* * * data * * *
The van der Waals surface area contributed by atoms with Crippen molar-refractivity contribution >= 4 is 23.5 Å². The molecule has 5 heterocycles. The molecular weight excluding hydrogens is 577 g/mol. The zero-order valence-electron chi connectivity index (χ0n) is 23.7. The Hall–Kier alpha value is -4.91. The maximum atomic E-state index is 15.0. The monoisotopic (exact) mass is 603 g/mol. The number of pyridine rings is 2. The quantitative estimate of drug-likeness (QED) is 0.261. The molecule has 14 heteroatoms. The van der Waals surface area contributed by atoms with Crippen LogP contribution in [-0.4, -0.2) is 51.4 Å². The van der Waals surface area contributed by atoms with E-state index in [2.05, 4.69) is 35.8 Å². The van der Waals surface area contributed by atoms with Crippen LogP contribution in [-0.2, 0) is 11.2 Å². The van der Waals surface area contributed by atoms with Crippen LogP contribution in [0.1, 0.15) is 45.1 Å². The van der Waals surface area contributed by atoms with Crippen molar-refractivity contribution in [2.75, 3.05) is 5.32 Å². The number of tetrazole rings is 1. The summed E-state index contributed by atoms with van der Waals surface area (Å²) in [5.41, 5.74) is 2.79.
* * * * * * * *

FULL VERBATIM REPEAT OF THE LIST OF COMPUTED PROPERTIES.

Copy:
The van der Waals surface area contributed by atoms with Crippen molar-refractivity contribution >= 4 is 23.5 Å². The molecule has 5 heterocycles. The molecular weight excluding hydrogens is 577 g/mol. The zero-order valence-electron chi connectivity index (χ0n) is 23.7. The Hall–Kier alpha value is -4.91. The maximum atomic E-state index is 15.0. The monoisotopic (exact) mass is 603 g/mol. The number of pyridine rings is 2. The quantitative estimate of drug-likeness (QED) is 0.261. The molecule has 14 heteroatoms. The van der Waals surface area contributed by atoms with Crippen LogP contribution in [-0.4, -0.2) is 51.4 Å². The van der Waals surface area contributed by atoms with E-state index in [2.05, 4.69) is 35.8 Å². The van der Waals surface area contributed by atoms with Crippen LogP contribution in [-0.2, 0) is 11.2 Å². The van der Waals surface area contributed by atoms with Crippen LogP contribution in [0.1, 0.15) is 45.1 Å². The van der Waals surface area contributed by atoms with Crippen molar-refractivity contribution in [2.75, 3.05) is 5.32 Å². The number of tetrazole rings is 1. The summed E-state index contributed by atoms with van der Waals surface area (Å²) in [5.41, 5.74) is 2.79.